Williams continued: “They’re up there celebrating, too. This is similar to what I thought it would be. I look out at the fans, the full house, the people on the street. You might have 100,000 or 200,000 people out there.

“Everywhere I go in Chicago, people come up to me and say, ‘This is the year! This is the year!’…

“This is really, really great. I can’t hardly explain the feeling I have.”

On Tuesday in Cleveland, the Cubs will play in their first World Series game since Oct. 10, 1945. A Cubs lineup featuring Stan Hack and Peanuts Lowrey was beaten by Hal Newhouser and the Detroit Tigers in Game 7 that day. Two weeks later, the United Nations was founded. Shortly after that, the first ballpoint pens went on sale in New York.

Ballpoint pens?

“This is only the beginning, you know, for myself and for this squad,” shortstop Addison Russell promised. “I’m excited. I’m excited to see what more we can do and what limits we can push. If we can do this in two seasons…”

After winning 97 games last year before running into the wood chipper that was the New York Mets’ pitching staff in the NLCS, they blasted back this year with 103 more wins and raced to baseball’s best overall record.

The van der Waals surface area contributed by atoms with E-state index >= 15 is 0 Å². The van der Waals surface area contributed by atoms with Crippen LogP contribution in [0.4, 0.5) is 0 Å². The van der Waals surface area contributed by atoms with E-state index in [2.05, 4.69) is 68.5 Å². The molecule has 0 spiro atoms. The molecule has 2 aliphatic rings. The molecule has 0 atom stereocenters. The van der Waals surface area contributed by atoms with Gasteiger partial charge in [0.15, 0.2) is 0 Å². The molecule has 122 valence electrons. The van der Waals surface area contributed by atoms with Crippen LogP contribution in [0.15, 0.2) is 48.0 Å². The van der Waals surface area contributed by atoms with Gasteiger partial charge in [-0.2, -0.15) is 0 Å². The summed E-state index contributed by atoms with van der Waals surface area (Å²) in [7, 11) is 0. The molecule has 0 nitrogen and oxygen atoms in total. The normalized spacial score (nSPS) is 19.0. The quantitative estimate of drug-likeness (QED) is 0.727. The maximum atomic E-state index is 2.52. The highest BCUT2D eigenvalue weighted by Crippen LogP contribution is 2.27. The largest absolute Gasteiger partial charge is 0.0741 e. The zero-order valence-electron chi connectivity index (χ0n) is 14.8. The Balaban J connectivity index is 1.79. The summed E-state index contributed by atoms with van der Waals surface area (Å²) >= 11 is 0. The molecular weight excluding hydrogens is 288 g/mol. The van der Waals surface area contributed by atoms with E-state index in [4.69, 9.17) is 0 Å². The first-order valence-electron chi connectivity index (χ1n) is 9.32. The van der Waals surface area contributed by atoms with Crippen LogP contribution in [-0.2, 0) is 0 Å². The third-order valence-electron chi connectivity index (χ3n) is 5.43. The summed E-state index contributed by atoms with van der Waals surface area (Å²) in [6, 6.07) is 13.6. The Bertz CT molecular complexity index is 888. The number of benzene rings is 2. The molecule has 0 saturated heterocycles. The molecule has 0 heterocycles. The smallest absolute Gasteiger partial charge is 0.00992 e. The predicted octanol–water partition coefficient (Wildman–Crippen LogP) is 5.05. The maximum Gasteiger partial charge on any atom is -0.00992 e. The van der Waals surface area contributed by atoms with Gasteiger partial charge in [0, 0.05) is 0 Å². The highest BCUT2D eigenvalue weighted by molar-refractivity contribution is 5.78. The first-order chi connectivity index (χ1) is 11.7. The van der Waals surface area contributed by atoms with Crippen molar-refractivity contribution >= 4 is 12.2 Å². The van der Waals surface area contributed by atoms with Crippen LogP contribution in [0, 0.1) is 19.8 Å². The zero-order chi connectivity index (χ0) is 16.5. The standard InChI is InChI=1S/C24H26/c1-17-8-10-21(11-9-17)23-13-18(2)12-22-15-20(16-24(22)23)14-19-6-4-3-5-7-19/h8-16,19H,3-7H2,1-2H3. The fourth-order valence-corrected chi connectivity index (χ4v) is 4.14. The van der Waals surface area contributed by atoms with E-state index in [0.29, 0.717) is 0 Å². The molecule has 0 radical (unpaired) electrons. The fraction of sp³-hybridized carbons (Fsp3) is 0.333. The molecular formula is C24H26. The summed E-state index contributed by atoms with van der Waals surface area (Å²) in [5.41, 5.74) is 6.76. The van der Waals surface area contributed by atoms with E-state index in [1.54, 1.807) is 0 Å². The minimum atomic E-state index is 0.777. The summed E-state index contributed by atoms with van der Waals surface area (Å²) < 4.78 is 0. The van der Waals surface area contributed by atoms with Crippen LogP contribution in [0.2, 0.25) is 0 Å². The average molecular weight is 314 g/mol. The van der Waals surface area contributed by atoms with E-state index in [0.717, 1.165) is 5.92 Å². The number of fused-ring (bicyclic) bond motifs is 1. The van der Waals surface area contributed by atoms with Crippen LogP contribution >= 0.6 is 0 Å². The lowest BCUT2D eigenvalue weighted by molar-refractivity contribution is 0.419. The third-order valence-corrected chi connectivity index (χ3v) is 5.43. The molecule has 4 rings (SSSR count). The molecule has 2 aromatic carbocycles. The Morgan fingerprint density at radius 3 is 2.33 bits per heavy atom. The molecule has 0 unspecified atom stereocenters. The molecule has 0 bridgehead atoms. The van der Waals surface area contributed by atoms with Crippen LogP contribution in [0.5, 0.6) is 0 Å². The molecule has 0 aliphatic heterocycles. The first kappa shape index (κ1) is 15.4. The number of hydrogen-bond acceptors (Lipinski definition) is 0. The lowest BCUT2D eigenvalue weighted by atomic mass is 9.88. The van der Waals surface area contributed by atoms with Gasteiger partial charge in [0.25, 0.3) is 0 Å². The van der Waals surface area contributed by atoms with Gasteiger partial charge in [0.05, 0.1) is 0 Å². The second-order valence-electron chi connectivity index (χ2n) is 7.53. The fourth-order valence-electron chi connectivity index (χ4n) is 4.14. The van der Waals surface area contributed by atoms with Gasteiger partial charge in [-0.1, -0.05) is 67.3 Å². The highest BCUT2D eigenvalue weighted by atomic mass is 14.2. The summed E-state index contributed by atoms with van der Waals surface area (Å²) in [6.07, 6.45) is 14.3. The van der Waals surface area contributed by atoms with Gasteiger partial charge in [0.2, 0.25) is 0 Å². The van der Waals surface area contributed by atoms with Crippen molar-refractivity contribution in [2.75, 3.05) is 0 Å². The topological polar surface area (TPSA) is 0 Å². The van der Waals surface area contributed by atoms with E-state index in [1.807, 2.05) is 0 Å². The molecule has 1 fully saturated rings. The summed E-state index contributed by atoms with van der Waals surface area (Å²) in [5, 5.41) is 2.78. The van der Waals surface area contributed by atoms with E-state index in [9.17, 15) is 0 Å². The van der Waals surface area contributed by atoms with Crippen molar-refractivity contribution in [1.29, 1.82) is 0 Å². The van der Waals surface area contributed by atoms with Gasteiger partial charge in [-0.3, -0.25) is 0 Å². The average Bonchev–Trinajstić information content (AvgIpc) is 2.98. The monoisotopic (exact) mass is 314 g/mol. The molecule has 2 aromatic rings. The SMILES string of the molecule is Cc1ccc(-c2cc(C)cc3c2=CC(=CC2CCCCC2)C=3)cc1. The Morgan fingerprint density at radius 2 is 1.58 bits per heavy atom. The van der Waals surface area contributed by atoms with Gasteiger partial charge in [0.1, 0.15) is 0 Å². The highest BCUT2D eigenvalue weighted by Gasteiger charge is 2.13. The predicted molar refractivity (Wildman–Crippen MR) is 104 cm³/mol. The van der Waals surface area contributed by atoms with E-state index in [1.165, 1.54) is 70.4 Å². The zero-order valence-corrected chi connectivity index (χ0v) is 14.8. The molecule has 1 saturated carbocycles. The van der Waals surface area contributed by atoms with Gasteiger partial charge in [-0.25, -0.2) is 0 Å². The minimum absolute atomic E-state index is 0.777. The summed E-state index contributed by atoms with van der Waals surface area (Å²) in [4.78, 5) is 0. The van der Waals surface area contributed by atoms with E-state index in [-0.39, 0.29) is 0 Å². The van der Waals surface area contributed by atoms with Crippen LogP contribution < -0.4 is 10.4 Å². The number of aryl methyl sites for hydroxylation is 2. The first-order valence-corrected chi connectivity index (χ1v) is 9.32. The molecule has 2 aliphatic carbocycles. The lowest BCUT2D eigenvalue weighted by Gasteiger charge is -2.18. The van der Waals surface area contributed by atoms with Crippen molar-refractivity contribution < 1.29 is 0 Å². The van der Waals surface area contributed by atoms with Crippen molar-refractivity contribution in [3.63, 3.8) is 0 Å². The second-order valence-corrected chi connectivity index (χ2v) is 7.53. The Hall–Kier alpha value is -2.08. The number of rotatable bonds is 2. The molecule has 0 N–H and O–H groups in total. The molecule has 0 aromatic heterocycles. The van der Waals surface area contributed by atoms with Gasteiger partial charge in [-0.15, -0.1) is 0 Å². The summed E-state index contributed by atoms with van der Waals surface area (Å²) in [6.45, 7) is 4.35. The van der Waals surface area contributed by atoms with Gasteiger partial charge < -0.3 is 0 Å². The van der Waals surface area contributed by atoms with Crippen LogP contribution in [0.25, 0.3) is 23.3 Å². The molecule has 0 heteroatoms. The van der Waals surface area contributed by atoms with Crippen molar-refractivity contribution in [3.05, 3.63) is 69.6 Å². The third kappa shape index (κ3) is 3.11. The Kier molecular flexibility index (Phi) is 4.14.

They took to heart Maddon’s message from day one of spring training: Embrace the target, win every pitch, win every inning, buy into the team.

So this, too, is what it looks like when the Cubs crash the World Series after 71 years: Jason Heyward, who signed an eight-year, $184 million deal last winter, taking his place on the bench for Game 6 Saturday night as Maddon inserted into right field Albert Almora Jr., the first first-round draft pick (sixth overall) of president of baseball operations Theo Epstein and general manager Jed Hoyer after they took over in late 2011.

Heyward’s reaction?

“It’s about the team all season, but even more so in the postseason,” the outfielder said after what seemed like thousands of bottles of Blanc de Blancs champagne had been sprayed, poured, drank and saved. “It’s been that way all year, so many different players helping.

“Joe told us in spring training, if everyone on the roster does one thing positive every night, that’s 25 positive things every night. That’s a lot of positives.”

All of those positives over six weeks of spring training plus 162 regular-season games, then another four more against the San Francisco Giants in the Division Series and, well, six more against the Dodgers in this NLCS…hey, that’s a ton of positives. And at every turn when the Cubs had the chance to hit the skids, they turned it around.